Art in Print

Plastic fantastic: Almine Rech celebrates the 1960s Light and Space Movement

 

An exhibition opening at Almine Rech Gallery in London this week will recall the 1960s in California, with pieces that capture that special, light-headed sense of luminosity and airiness which has made Venice Beach famous.

During the 1960s plastic was going through a revolution, not only industrially, but as a material for artists. At the same time that David Hockney was exploring his California dream in paint, a group of technologically minded artists seized upon the potential of synthetically produced resins for making evocative translucent sculptures, contributing to what is referred to as the “Light and Space Movement”.

De Wain Valentine, the organiser of the exhibition, is a member of that movement – In the last six years there have been important exhibitions devoted to the artists of the Light and Space Movement – at museums in San Diego, Berlin and Seattle, and at commercial galleries, such as the Almine Rech and David Zwirner galleries, international galleries committed to the minimalist aesthetic. Prices at the Plastic Show range from $100,000 to $2 million, the most expensive tending to be for the earliest works.

Via:  The Daily Telegraph

 

David Hockney's Tate Britain retrospective demands to be seen – review

 

 

 The David Hockney Tate Britain retrospective, which is his most comprehensive to date, has to be a major event and a chance to assess what has, and hasn’t, been achieved in what is by any standards a remarkable career.


Hockney’s importance transcends the details of his art. With his big glasses and peroxide hair he was the first British artist to use television, communicating to a broad audience at a time when most people in this country were utterly oblivious to contemporary art. For that reason alone anyone interested in art owes him a kind of debt, while his matter-of-fact attitude towards his own gayness contributed to greater acceptance of homosexuality in the country. Furthermore he is Britain’s most celebrated living artist.

The general critical prognosis on Hockney tends to be: early, good; late, bad. If this show might appear too heavily weighted towards Hockney’s later work, this latter period has occupied the larger part of his career. What we get is an interesting account of his progress and what he has amounted to in artistic terms over the past seven decades. Whether or not Hockney is a great artist, he is a great cultural figure, and therefore this exhibition is a must-see.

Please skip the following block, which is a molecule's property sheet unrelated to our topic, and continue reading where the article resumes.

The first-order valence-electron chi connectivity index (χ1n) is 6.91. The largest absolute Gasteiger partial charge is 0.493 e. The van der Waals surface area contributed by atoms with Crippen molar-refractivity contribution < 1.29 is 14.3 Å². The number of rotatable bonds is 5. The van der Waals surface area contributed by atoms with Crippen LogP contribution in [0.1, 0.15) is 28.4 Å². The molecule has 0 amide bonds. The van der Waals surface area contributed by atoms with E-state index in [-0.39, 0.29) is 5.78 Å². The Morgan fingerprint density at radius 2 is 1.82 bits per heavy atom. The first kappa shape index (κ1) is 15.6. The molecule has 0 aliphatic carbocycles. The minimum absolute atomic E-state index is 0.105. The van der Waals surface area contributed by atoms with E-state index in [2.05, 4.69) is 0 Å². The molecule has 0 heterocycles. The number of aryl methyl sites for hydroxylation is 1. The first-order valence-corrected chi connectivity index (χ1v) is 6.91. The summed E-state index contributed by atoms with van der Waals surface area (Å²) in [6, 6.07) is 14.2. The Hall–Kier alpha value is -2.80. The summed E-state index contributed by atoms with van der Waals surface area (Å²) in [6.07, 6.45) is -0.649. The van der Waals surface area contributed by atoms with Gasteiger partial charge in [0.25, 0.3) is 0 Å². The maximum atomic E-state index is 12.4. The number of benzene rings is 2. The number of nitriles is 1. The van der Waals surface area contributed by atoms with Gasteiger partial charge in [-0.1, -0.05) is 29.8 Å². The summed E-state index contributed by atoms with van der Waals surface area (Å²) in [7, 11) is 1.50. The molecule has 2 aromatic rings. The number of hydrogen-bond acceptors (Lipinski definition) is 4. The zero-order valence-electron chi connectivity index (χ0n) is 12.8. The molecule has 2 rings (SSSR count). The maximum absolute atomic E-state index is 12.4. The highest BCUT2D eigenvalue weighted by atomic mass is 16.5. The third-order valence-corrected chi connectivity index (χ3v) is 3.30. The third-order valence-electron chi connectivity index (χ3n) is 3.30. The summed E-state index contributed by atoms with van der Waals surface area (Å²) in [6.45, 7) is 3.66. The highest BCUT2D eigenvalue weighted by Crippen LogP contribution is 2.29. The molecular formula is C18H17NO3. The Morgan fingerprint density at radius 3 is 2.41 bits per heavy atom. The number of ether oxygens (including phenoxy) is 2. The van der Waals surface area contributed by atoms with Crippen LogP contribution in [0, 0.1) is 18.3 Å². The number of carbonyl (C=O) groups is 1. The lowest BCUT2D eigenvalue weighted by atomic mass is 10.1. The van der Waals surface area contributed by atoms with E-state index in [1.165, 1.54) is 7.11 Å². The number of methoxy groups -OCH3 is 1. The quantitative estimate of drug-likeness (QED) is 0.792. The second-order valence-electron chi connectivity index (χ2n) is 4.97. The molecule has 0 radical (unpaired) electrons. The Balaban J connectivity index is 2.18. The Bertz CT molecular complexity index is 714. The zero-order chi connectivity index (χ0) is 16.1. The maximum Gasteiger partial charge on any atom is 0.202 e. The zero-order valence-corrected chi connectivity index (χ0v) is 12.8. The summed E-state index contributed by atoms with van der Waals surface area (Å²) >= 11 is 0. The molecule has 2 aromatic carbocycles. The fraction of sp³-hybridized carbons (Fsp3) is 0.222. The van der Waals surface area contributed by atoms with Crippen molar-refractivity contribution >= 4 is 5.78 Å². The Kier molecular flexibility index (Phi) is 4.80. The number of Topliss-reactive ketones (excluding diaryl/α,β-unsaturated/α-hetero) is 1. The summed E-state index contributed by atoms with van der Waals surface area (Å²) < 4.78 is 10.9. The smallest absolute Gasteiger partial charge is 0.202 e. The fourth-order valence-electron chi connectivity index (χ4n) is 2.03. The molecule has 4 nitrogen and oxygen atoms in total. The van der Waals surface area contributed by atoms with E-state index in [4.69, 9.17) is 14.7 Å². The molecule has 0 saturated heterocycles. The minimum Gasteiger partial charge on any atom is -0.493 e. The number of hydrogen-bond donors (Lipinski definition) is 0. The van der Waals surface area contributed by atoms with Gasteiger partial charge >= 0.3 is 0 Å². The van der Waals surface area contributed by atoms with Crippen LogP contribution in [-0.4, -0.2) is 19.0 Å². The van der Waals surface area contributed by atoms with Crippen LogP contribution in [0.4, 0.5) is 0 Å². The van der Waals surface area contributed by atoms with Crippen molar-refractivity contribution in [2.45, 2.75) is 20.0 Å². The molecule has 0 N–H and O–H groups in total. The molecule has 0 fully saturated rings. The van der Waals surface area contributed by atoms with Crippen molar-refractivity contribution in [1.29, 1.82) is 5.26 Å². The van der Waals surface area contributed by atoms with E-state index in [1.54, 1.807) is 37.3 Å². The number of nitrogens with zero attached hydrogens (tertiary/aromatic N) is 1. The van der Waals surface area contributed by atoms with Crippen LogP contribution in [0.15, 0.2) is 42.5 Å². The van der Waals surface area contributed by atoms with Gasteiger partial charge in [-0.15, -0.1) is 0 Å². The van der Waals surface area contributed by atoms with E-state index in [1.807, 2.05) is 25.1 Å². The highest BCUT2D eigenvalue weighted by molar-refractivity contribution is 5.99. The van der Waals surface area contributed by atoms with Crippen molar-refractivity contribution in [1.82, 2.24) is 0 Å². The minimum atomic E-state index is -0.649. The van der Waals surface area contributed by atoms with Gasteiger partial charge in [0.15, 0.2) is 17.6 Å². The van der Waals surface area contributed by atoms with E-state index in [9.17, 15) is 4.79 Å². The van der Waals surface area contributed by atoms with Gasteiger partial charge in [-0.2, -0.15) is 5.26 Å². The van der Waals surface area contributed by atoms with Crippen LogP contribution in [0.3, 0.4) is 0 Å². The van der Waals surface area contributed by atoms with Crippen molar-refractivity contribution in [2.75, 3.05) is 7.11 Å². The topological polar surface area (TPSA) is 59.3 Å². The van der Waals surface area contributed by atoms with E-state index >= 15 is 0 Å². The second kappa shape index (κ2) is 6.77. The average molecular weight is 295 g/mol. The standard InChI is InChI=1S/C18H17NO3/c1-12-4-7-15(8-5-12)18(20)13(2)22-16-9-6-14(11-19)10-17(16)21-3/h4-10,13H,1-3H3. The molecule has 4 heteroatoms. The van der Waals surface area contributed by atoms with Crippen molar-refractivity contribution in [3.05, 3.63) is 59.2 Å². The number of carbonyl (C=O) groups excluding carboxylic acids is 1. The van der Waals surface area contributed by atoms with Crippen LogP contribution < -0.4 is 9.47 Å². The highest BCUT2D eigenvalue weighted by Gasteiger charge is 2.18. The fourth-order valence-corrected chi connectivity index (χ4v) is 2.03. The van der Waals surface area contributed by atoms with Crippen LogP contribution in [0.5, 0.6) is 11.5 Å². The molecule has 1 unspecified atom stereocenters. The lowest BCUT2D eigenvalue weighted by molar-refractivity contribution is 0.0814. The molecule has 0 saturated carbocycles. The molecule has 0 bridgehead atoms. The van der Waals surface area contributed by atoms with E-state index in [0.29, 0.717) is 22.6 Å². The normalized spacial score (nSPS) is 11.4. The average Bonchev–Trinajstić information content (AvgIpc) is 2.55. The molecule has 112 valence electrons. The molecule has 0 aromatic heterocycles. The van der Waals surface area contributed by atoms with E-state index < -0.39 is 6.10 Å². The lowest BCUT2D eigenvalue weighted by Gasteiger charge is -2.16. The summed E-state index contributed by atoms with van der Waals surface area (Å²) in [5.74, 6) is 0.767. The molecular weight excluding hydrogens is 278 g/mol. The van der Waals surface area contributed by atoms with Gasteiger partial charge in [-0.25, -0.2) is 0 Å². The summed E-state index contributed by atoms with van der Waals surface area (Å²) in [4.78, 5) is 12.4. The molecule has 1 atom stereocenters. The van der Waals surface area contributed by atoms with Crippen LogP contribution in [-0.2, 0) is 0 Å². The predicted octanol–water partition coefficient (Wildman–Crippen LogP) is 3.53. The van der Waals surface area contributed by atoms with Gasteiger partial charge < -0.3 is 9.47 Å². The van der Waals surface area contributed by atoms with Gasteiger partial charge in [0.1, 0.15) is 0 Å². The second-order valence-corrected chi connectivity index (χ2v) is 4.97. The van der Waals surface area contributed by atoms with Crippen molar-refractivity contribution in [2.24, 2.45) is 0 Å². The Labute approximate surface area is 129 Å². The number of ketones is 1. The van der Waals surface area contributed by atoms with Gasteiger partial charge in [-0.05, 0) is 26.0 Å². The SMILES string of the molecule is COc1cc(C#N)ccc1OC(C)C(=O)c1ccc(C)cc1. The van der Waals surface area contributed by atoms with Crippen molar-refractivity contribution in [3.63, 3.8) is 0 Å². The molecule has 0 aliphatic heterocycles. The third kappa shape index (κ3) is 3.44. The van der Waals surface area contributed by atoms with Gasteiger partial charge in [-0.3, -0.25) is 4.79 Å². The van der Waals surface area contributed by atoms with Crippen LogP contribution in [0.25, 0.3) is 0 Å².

Via:  The Daily Telegraph

 

A Wave of New Works by Gerhard Richter

 
Gerhard Richter turns 85 this Thursday, and a museum in Cologne, his home city, will use the opportunity to mount an eye-catching celebration: an exhibition bursting with his new paintings, the latest in a series dating back to the 1970s.

What’s unusual is that Mr. Richter will unveil 26 abstract works all completed in 2016 in a museum rather than in a commercial gallery. The artist’s highly productive 85th year recalls the “late style” of artists from Titian to Picasso. For centuries, the twilight of an artist’s life was often looked down on as a period of decline, but since around 1900 critics and audiences are more willing to view the output of a great artist’s later years as a sudden flaring up of creative light.

As Richter watchers gear up for the new work in Cologne, the commercial art world has been busy with the artist as well. New York auction house Phillips is revisiting Mr. Richter’s pioneering squeegee works in a small show, “Abstract Painting,” named after the artist’s ongoing series. In London, Sotheby’s is getting ready to sell “Iceberg,” a painting in Mr. Richter’s photorealist series. Sotheby’s is showing “Iceberg” through Monday in New York ahead of its March auction, where it has a presale estimate of about $10 million to $15 million.
 
Via:  The Wall Street Journal